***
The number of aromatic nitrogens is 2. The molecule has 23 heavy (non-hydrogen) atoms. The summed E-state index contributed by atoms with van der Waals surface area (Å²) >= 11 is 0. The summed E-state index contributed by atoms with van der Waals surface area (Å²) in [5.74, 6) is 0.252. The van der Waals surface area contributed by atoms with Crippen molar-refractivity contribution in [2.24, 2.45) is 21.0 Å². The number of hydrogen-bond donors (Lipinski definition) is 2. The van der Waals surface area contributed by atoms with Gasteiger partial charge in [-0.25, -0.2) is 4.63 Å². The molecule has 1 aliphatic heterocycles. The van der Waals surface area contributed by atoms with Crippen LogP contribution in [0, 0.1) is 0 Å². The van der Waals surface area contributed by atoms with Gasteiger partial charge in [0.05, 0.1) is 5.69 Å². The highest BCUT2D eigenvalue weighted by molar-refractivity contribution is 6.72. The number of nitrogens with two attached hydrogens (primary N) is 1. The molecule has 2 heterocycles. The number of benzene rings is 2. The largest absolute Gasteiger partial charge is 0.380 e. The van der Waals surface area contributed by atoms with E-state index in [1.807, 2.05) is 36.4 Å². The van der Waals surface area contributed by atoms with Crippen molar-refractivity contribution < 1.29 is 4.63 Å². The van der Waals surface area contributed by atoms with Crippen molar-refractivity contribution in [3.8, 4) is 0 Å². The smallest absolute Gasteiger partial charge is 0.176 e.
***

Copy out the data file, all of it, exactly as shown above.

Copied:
The number of aromatic nitrogens is 2. The molecule has 23 heavy (non-hydrogen) atoms. The summed E-state index contributed by atoms with van der Waals surface area (Å²) >= 11 is 0. The summed E-state index contributed by atoms with van der Waals surface area (Å²) in [5.74, 6) is 0.252. The van der Waals surface area contributed by atoms with Crippen molar-refractivity contribution in [2.24, 2.45) is 21.0 Å². The number of hydrogen-bond donors (Lipinski definition) is 2. The van der Waals surface area contributed by atoms with Gasteiger partial charge in [-0.25, -0.2) is 4.63 Å². The molecule has 1 aliphatic heterocycles. The van der Waals surface area contributed by atoms with Crippen LogP contribution in [0, 0.1) is 0 Å². The van der Waals surface area contributed by atoms with Gasteiger partial charge in [0.05, 0.1) is 5.69 Å². The highest BCUT2D eigenvalue weighted by molar-refractivity contribution is 6.72. The number of nitrogens with two attached hydrogens (primary N) is 1. The molecule has 2 heterocycles. The number of benzene rings is 2. The largest absolute Gasteiger partial charge is 0.380 e. The van der Waals surface area contributed by atoms with E-state index in [1.807, 2.05) is 36.4 Å². The van der Waals surface area contributed by atoms with Crippen molar-refractivity contribution < 1.29 is 4.63 Å². The van der Waals surface area contributed by atoms with Crippen molar-refractivity contribution in [3.8, 4) is 0 Å². The smallest absolute Gasteiger partial charge is 0.176 e.